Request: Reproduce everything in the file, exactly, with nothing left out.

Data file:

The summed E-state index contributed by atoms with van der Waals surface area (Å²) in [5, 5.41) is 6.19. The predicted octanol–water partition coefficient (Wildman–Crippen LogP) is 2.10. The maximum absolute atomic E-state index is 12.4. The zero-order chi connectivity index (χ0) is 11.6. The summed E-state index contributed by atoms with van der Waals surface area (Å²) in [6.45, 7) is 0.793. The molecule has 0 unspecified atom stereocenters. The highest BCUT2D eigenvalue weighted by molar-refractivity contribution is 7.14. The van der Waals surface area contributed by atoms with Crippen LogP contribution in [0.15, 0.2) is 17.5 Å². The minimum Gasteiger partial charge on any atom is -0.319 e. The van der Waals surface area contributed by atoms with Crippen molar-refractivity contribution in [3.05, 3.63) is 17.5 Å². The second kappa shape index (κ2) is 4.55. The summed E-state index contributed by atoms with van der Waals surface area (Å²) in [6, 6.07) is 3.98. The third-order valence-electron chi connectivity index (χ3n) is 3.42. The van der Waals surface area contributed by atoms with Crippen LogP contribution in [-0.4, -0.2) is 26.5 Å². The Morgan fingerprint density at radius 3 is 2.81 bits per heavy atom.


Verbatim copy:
The summed E-state index contributed by atoms with van der Waals surface area (Å²) in [5, 5.41) is 6.19. The predicted octanol–water partition coefficient (Wildman–Crippen LogP) is 2.10. The maximum absolute atomic E-state index is 12.4. The zero-order chi connectivity index (χ0) is 11.6. The summed E-state index contributed by atoms with van der Waals surface area (Å²) in [6.45, 7) is 0.793. The molecule has 0 unspecified atom stereocenters. The highest BCUT2D eigenvalue weighted by molar-refractivity contribution is 7.14. The van der Waals surface area contributed by atoms with Crippen LogP contribution in [0.15, 0.2) is 17.5 Å². The minimum Gasteiger partial charge on any atom is -0.319 e. The van der Waals surface area contributed by atoms with Crippen molar-refractivity contribution in [3.05, 3.63) is 17.5 Å². The second kappa shape index (κ2) is 4.55. The summed E-state index contributed by atoms with van der Waals surface area (Å²) in [6, 6.07) is 3.98. The third-order valence-electron chi connectivity index (χ3n) is 3.42. The van der Waals surface area contributed by atoms with Crippen LogP contribution in [-0.4, -0.2) is 26.5 Å². The Morgan fingerprint density at radius 3 is 2.81 bits per heavy atom.